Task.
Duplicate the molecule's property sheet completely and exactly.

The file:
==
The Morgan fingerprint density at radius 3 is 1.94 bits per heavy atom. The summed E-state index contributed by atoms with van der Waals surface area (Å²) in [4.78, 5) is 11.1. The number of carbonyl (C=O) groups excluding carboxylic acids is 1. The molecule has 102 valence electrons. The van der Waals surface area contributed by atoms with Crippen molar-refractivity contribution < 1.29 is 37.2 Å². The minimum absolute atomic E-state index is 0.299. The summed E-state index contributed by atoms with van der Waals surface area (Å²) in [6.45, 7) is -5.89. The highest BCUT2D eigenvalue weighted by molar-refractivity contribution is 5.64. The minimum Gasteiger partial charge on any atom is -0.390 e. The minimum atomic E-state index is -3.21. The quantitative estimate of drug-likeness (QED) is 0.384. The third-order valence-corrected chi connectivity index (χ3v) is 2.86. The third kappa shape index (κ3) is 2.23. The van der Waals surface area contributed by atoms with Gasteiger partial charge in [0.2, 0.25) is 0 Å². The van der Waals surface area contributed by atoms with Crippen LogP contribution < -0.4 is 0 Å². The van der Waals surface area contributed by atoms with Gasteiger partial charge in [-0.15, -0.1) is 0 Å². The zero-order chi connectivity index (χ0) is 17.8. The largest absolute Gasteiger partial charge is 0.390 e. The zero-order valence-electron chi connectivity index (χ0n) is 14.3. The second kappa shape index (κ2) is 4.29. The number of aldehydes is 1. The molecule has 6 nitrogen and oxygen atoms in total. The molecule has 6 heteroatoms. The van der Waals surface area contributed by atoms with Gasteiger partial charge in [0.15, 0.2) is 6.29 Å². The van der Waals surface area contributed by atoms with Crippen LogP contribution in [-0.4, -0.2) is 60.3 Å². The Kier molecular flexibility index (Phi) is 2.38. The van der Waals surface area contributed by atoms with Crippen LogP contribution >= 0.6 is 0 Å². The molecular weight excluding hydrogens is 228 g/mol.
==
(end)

The Morgan fingerprint density at radius 3 is 1.94 bits per heavy atom. The summed E-state index contributed by atoms with van der Waals surface area (Å²) in [4.78, 5) is 11.1. The number of carbonyl (C=O) groups excluding carboxylic acids is 1. The molecule has 102 valence electrons. The van der Waals surface area contributed by atoms with Crippen molar-refractivity contribution < 1.29 is 37.2 Å². The minimum absolute atomic E-state index is 0.299. The summed E-state index contributed by atoms with van der Waals surface area (Å²) in [6.45, 7) is -5.89. The highest BCUT2D eigenvalue weighted by molar-refractivity contribution is 5.64. The minimum Gasteiger partial charge on any atom is -0.390 e. The minimum atomic E-state index is -3.21. The quantitative estimate of drug-likeness (QED) is 0.384. The third-order valence-corrected chi connectivity index (χ3v) is 2.86. The third kappa shape index (κ3) is 2.23. The van der Waals surface area contributed by atoms with Gasteiger partial charge in [0.2, 0.25) is 0 Å². The van der Waals surface area contributed by atoms with Crippen LogP contribution < -0.4 is 0 Å². The van der Waals surface area contributed by atoms with Gasteiger partial charge in [-0.15, -0.1) is 0 Å². The zero-order chi connectivity index (χ0) is 17.8. The largest absolute Gasteiger partial charge is 0.390 e. The zero-order valence-electron chi connectivity index (χ0n) is 14.3. The second kappa shape index (κ2) is 4.29. The number of aldehydes is 1. The molecule has 6 nitrogen and oxygen atoms in total. The molecule has 6 heteroatoms. The van der Waals surface area contributed by atoms with Gasteiger partial charge in [0.15, 0.2) is 6.29 Å². The van der Waals surface area contributed by atoms with Crippen LogP contribution in [-0.4, -0.2) is 60.3 Å². The Kier molecular flexibility index (Phi) is 2.38. The van der Waals surface area contributed by atoms with Crippen LogP contribution >= 0.6 is 0 Å². The molecular weight excluding hydrogens is 228 g/mol.